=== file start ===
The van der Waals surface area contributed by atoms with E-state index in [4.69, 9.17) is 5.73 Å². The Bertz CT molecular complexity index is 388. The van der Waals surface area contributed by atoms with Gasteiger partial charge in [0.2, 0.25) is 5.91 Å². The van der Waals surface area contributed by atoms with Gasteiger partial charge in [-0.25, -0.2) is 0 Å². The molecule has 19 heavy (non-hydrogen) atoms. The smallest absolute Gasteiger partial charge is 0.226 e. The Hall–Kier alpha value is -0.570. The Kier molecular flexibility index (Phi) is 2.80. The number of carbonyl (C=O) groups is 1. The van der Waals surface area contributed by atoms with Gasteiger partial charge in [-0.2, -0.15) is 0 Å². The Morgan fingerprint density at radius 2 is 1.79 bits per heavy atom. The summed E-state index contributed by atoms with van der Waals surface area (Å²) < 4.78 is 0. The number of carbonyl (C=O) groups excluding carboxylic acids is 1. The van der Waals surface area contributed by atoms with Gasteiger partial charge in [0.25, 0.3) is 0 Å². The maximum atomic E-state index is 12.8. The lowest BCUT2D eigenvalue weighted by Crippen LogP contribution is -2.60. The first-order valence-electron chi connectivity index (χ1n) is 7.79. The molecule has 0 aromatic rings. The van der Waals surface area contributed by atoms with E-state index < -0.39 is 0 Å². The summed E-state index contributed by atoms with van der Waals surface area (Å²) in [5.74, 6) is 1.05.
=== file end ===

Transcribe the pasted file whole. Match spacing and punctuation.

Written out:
The van der Waals surface area contributed by atoms with E-state index in [4.69, 9.17) is 5.73 Å². The Bertz CT molecular complexity index is 388. The van der Waals surface area contributed by atoms with Gasteiger partial charge in [0.2, 0.25) is 5.91 Å². The van der Waals surface area contributed by atoms with Gasteiger partial charge in [-0.25, -0.2) is 0 Å². The molecule has 19 heavy (non-hydrogen) atoms. The smallest absolute Gasteiger partial charge is 0.226 e. The Hall–Kier alpha value is -0.570. The Kier molecular flexibility index (Phi) is 2.80. The number of carbonyl (C=O) groups is 1. The van der Waals surface area contributed by atoms with Gasteiger partial charge in [-0.2, -0.15) is 0 Å². The Morgan fingerprint density at radius 2 is 1.79 bits per heavy atom. The summed E-state index contributed by atoms with van der Waals surface area (Å²) < 4.78 is 0. The number of carbonyl (C=O) groups excluding carboxylic acids is 1. The van der Waals surface area contributed by atoms with Gasteiger partial charge in [0.25, 0.3) is 0 Å². The maximum atomic E-state index is 12.8. The lowest BCUT2D eigenvalue weighted by Crippen LogP contribution is -2.60. The first-order valence-electron chi connectivity index (χ1n) is 7.79. The molecule has 0 aromatic rings. The van der Waals surface area contributed by atoms with E-state index < -0.39 is 0 Å². The summed E-state index contributed by atoms with van der Waals surface area (Å²) in [5.74, 6) is 1.05.